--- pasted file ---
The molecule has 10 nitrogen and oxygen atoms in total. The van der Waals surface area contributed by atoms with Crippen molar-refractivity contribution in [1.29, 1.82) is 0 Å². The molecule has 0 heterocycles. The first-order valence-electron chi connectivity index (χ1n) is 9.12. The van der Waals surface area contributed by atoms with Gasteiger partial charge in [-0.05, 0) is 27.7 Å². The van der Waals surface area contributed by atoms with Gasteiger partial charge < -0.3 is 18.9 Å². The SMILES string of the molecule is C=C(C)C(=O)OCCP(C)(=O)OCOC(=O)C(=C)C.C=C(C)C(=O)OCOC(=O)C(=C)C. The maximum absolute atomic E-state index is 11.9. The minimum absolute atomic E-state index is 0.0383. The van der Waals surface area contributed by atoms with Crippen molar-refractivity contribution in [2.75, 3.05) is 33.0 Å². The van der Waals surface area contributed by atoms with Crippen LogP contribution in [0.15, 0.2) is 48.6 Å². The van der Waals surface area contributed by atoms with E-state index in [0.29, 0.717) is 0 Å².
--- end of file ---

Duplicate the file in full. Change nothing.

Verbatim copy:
The molecule has 10 nitrogen and oxygen atoms in total. The van der Waals surface area contributed by atoms with Crippen molar-refractivity contribution in [1.29, 1.82) is 0 Å². The molecule has 0 heterocycles. The first-order valence-electron chi connectivity index (χ1n) is 9.12. The van der Waals surface area contributed by atoms with Gasteiger partial charge in [-0.05, 0) is 27.7 Å². The van der Waals surface area contributed by atoms with Gasteiger partial charge < -0.3 is 18.9 Å². The SMILES string of the molecule is C=C(C)C(=O)OCCP(C)(=O)OCOC(=O)C(=C)C.C=C(C)C(=O)OCOC(=O)C(=C)C. The maximum absolute atomic E-state index is 11.9. The minimum absolute atomic E-state index is 0.0383. The van der Waals surface area contributed by atoms with Crippen molar-refractivity contribution in [2.75, 3.05) is 33.0 Å². The van der Waals surface area contributed by atoms with Crippen LogP contribution in [0.15, 0.2) is 48.6 Å². The van der Waals surface area contributed by atoms with E-state index in [0.29, 0.717) is 0 Å².